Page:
It’s now eight stops later. Eight times listening to the story about her babay. Her puffy coat prevents her arms from falling straight at her sides. She stands there with her arms in an A shape.
Exit left at Belmont, the automated voice says.
I get off and head home. I take a different route than normal. I walk toward the homeless encampment beneath the underpass. Most of the tents have melted in a fire, as sometimes happens. Though what I see today seems particularly bad. A red piece of paper says that city crews will clear the remaining debris in a week. So come get your shit or it’s going to the dump, is the subtext. Some people are picking through what’s left. I am reminded that life could be considerably worse. I don’t see how this realization is supposed to make anyone feel better.
Looking at the debris, I wonder if this is the woman’s old camp. I’m trying to not think about what a stranger would do with a baby. In doing so, I think about it in great detail. Five nights ago someone was stalking this underpass, waiting for someone else to leave their child alone. Yesterday someone burned it all up. It will soon be cleared away. The city crews are coming. I considered working for the city, but took this construction job instead. The pay was better.
There’s an old wheelchair-bound woman sitting outside the Walgreens by my apartment. She sits in the sun. She’s draped in blankets and attire for several different sports teams, some of them bitter rivals. Bears/Packers. Cubs/Cardinals. She wears a pizza box on her head for shade. Part of me wants to laugh because part of me is filled with absolute apathy for the world. Apathy is like an air pocket in a dumpster. It prevents you from being filled with other things. The woman is selling bracelets on the ground but I of course don’t buy any.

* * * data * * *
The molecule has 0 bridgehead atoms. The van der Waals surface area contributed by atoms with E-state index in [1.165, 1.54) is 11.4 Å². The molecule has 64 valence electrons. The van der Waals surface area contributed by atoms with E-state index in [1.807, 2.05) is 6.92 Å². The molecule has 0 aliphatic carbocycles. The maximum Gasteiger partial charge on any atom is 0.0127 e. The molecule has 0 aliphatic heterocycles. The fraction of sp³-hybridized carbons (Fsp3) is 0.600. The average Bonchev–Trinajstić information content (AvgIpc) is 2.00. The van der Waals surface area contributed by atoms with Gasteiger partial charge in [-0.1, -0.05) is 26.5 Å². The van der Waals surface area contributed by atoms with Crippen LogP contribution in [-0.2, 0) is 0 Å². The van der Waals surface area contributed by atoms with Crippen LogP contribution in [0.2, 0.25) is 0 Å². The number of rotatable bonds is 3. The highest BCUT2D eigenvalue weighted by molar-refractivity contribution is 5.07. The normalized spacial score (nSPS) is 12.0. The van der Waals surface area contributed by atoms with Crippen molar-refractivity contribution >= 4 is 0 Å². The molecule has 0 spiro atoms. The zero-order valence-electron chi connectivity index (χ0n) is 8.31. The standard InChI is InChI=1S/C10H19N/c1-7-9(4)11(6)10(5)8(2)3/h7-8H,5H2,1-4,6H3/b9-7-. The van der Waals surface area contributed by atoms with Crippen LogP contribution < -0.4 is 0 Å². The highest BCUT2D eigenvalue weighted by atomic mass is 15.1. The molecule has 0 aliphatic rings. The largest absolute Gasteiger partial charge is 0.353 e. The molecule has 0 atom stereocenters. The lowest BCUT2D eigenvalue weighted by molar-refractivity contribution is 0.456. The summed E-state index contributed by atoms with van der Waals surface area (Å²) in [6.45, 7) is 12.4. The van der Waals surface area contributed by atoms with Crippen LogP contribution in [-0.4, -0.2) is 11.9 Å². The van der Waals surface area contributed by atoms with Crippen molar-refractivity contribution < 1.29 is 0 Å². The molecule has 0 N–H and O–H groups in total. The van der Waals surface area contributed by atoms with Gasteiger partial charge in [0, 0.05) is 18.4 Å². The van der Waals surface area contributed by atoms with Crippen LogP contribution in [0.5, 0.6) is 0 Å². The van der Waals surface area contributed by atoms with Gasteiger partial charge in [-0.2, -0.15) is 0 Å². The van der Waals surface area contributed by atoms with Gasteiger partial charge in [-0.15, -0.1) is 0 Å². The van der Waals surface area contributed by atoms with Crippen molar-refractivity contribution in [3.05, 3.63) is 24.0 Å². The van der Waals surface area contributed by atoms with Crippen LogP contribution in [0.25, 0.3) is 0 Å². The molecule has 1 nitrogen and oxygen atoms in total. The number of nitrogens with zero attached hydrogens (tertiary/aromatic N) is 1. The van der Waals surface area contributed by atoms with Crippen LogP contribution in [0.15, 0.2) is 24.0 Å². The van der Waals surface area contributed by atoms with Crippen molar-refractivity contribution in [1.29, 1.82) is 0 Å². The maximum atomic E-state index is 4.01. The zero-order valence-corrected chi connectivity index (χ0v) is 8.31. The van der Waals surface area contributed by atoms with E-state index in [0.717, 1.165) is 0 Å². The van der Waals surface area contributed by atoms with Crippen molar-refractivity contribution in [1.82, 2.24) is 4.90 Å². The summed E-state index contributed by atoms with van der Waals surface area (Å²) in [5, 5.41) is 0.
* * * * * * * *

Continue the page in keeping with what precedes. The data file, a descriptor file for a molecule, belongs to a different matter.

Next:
On my street, I blow my nose and sawdust comes out.
In my apartment, I’m reading about evictions. I’m searching for homeless shelters and how long you’re allowed to stay in one. I look at pictures of doorway spikes. Of benches made to be impossible to sleep on. I look up Catholic charities. I look up how to get involved in something. I try to find some kind of big registry of missing children. With pictures. There’s enough milk carton portraits out there to fill a lake, all those kids the world forgot bobbing in the flow. I search: Where to find out if missing child found? Homeless baby recovered, Avondale. Homeless baby recovered, City of Chicago. How to set text alerts for news of missing children being found. Statistics on missing children being found after one hour. Being found after twenty four hours. Being found after six days.
I’m turning off my phone now. I’m reading nothing for the rest of the night. I’m microwaving dinner and eating by the window. Birds sitting in the tree on the parkway. Blue, puffy birds. Squirrels jumping from their branches like little monkeys. What would you do with someone else’s baby? I'm eating microwaved dumplings. A bird is plucking out its feathers. Perhaps it’s because of the heat. All that extra material. Or else it’s nerves, anxiety. I’ve heard sometimes that’s why they do it. What do you have to worry about? I ask. I want to cry, but instead I just grow angrier. I want to grab it, to shake it. To shake it until it breaks, until it feels what I feel. What do you possibly have to worry about?